Toss another bribe on the barbie

| February 3, 2024

Successfully tackling corruption is more than catching greedy public servants and politicians, miscreants and manipulators. It involves government at the highest level advancing a culture of integrity and setting up institutions that celebrate and facilitate good governance – in addition to catching the bad guys.

The latest Corruption Perceptions Index – an annual survey from Transparency International that tracks how corrupt governments are perceived to be – shows Australia still has a way to go on this front.

Denmark, Finland, New Zealand, Norway and Singapore came out on top in the latest survey of 180 countries, while South Sudan, Venezuela, Syria and Somalia were at the bottom.

Australia came in at 14th place with a score of 75 out of 100, which is the same score as last year. Zero is considered highly corrupt, while 100 is very clean.

In 2012, Australia had ranked an impressive seventh in the world with a score of 85. By 2021, however, we had fallen to 18th with a score of 73.

The election of the Albanese government with its commitment to establish a National Anti-Corruption Commission brought a boost to our anti-corruption reputation last year, vaulting us back up to 13th position. But we’ve levelled off in this year’s report.

While Australia is still ranked ahead of countries like Japan, Iceland, the UK, France and the US, it appears those who assess our anti-corruption efforts are still waiting to ensure we are truly turning the corner.

The anti-corruption commission is just the first step

The Corruption Perceptions Index is not a measure of corruption, but is a perceptions index. It is globally used and respected. Using rigorous methodology, the index compiles independent assessments of a country’s efforts to prevent and control corruption by business leaders and experts. It then scores and ranks countries.

Twenty-five years ago, when I was director of the Australian Institute of Criminology, I was berated by a senior official who said, “You have been director of the AIC for five years and crime is still a serious problem in our community. What a hopeless performance. You have failed miserably!”

Turning around a long-term trend is not something that occurs overnight, and of course, there are many factors that contribute to a country’s corruption score.

The National Anti-Corruption Commission, for example, is not the magic bullet that alone will restore Australia’s good standing on the global stage. Its establishment sends a signal that the government is serious about stamping out corruption, but it will take time to see results.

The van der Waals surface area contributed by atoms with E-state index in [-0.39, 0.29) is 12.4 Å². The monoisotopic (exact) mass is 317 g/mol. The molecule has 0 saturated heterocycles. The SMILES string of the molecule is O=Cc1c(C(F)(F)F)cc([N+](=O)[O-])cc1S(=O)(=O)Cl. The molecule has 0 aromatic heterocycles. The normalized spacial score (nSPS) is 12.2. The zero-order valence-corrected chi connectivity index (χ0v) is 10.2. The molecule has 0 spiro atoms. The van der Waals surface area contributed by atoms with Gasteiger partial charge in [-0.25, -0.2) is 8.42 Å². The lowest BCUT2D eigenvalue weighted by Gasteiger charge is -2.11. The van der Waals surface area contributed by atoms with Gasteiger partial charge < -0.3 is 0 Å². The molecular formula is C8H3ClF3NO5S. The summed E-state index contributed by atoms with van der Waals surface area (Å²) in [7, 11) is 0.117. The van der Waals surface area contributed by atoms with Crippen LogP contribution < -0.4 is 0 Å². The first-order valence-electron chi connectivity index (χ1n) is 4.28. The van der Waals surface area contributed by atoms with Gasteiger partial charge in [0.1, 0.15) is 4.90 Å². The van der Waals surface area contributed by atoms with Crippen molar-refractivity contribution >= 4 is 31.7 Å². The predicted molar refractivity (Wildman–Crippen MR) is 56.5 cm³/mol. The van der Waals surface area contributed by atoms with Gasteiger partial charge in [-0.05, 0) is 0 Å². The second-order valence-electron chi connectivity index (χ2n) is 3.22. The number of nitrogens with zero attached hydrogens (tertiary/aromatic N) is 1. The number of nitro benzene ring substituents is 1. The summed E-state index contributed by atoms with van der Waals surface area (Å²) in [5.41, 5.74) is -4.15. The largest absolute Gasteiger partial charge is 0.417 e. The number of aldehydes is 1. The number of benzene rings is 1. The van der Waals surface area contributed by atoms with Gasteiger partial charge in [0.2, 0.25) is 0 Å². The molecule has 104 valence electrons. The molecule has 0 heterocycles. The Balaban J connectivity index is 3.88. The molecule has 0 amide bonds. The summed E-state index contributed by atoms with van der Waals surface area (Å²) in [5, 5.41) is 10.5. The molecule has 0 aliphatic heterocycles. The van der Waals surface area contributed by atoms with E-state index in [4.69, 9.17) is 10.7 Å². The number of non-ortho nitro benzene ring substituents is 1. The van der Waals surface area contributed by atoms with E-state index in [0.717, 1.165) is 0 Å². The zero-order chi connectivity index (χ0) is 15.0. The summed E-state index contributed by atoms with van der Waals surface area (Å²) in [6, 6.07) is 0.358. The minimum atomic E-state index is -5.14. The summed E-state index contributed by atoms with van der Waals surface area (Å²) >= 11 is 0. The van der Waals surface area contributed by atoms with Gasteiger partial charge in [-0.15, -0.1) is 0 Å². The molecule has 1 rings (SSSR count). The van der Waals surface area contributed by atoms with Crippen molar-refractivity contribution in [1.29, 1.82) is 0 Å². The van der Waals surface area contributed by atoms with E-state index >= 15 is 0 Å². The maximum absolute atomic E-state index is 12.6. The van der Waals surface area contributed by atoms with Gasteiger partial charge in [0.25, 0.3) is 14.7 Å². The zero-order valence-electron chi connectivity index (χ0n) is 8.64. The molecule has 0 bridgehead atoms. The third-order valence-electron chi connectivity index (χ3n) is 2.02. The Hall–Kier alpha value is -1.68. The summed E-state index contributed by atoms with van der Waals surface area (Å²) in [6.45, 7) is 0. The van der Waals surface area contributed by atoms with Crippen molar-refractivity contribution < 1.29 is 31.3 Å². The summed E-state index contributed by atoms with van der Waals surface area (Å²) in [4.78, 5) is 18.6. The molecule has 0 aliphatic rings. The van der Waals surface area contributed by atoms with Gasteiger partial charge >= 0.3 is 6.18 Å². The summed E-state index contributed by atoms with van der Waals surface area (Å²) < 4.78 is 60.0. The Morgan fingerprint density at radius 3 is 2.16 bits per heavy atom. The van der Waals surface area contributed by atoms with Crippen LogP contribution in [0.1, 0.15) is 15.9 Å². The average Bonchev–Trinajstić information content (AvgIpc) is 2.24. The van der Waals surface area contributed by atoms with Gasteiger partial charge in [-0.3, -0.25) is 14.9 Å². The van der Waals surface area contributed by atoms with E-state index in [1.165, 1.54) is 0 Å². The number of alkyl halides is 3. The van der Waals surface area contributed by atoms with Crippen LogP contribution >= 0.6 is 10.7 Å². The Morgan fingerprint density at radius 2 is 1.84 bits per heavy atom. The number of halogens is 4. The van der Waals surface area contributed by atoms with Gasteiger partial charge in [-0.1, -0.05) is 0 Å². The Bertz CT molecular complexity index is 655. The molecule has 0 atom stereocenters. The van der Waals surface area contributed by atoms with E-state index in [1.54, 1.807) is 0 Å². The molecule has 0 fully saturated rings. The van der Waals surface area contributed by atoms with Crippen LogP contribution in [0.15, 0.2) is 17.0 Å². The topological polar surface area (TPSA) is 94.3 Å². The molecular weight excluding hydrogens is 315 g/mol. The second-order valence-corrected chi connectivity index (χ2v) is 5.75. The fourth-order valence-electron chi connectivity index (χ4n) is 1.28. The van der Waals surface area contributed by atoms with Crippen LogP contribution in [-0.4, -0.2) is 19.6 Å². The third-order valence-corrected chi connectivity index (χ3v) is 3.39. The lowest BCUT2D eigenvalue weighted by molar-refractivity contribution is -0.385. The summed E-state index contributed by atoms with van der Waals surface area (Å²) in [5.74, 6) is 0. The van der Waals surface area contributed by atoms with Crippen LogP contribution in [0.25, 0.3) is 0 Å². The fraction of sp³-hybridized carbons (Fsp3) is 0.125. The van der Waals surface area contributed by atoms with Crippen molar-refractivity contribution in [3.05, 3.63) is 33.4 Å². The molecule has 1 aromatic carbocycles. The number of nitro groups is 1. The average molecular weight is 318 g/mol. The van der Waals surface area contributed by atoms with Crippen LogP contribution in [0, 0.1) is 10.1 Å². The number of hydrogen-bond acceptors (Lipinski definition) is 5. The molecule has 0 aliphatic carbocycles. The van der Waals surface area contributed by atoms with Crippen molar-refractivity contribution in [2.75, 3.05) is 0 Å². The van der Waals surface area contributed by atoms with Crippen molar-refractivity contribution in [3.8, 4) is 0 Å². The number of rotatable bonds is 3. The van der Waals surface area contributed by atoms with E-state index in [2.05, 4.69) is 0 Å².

The previous government had been embroiled in a number of scandals, including “sports rorts”, “carpark rorts”, Robodebt, the Leppington triangle land purchase scandal, and workplace accountability and sexual harassment issues.

While it’s important to investigate these allegations of wrongdoing, the National Anti-Corruption Commission cannot stop every bad policy or practice. The real challenge is how to make sure those in government do the right thing – not because they are told to, but because they want to, and see it as a mark of ethical and responsive government.

Promoting integrity is bigger than the National Anti-Corruption Commission. It is part of the job of every political and public service leader and manager, and it trickles down to the lowest levels of government. This is where the Australian Public Service Commission can be effective – it has taken on board the challenge of creating a framework to better promote integrity within government.

Some sectors are more prone to corruption than others, such as those that engage in significant procurements, extend discretionary benefits to clients, or issue licences and permits. A mapping exercise could better identify these sectors, along with the associated red flags and risks.

Election financing and whisteblower reforms

We also need to look at the bigger picture beyond government services. I wrote last year about a blueprint for action emanating from a research team led by A J Brown, an anti-corruption and whistleblowing expert.

While the National Anti-Corruption Commission is a first step, we still need to implement reforms on election financing, foreign bribery and anti-money laundering regulations, and protections for whistleblowers.

The Australian Electoral Commission was listed in the latest Australian Public Service Commission survey as the nation’s most trusted public service. However, there is more the commission should be able to do if the government makes the appropriate policy decisions on election reform.

If trust in the electoral system is eroded, then our democracy is in real trouble and integrity will fly out of the window.

Three areas need attention:

1) We need limits on campaign financing and better regulation of political donations. It is essential for our government’s integrity that a campaign donation is a donation, not a transaction.

2) Donations need to be disclosed in real time. We need to know who is cosying up to the parties as it happens, not months later.

3) We need stronger regulations to monitor truth in political advertising, in particular on social media.

Ranking 14th on the latest Corruption Perceptions Index is pretty good, but it should absolutely not be a reason to be complacent. Australia can do better.

This article was published by The Conversation.